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Consumerism: Cause And Effect

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Autor:   •  December 6, 2010  •  1,985 Words (8 Pages)  •  3,106 Views

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Today, Americans consider themselves the most prosperous, most free people in the world. But not all is what it seems. Festering beneath the genial, freedom-loving surface is the problem of American consumerism. Consumerism is a cultural cycle that whittles away at America's intellectual prosperity. What is consumerism? Where did it come from? How does it work? Why does it remain unchallenged? The answers to these questions are vital to overcoming one of the United States' greatest problems.

Consumerism is defined by the spending habits of America's middle and upper classes. They do not spend frugally, but continue to buy luxury items, well after they reach a state of comfort for themselves and their surroundings. They do this because they must compete for products to maintain the status quo of their lives. For example, if one member of a neighborhood buys a new product that makes their lives noticeably easier or raises their status, the rest of the neighborhood must also buy that product, or else be at a disadvantage socially or economically. Social pressures and public sentiment drives this competition. Heath and Potter point out that human sentiment is highly contagious - that being in a crowd full of laughing people makes things seem more funny, and that being in a crowd full of angry people may make even mild-mannered people irrational and dangerous (24) - such is human nature. Competitive consumption has allowed unfettered capitalism to thrive in the U.S. for several decades. Our culture today is pervaded by countless advertisements. Advertisements have become integrated into our culture so that it is impossible to avoid them while living a normal life. They are on TV, radio, billboards, and all over the Internet. Constant exposure to advertising forces the American people to pay attention to buying. Once the importance of buying is established in the majority of people in a society, the rest are forced to join that majority, either for the sake of conformity or to maintain the society's standard of living. Thus, once established, competitive consumption reinforces itself, cementing its place in the collective mind of [American] society.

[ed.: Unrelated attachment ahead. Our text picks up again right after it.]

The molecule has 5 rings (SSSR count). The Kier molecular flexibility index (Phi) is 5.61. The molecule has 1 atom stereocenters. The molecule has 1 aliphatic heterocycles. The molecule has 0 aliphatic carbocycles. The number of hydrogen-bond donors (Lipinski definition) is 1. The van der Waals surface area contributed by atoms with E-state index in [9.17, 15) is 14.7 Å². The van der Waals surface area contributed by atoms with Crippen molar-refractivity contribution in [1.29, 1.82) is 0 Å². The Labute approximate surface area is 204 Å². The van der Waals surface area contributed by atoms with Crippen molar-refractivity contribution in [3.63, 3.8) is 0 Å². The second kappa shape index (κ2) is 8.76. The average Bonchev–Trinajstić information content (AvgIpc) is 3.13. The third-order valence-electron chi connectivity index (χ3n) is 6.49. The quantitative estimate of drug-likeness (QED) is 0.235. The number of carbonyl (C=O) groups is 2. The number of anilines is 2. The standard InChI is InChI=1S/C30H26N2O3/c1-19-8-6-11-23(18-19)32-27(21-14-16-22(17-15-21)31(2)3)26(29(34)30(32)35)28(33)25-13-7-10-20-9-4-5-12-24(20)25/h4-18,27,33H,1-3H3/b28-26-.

Pervasive advertising and consumer culture have caused a decline in the intellectual standards of U.S. popular culture. Popular culture today involves little thought; most facts and ideas are fed to a person by the media. They do not discuss or dissect the facts in ways that promote critical analysis. Often, misleading or untrue statements are passed for true, and few if any, are noticed or complained about (Shane 65). The potential for abuse of this system is obvious. It threatens the integrity of American democracy and ideology. This new, media-oriented society threatens to bring about an age of ignorance as we have never seen it before. The importance of the problem of consumerism cannot be understated.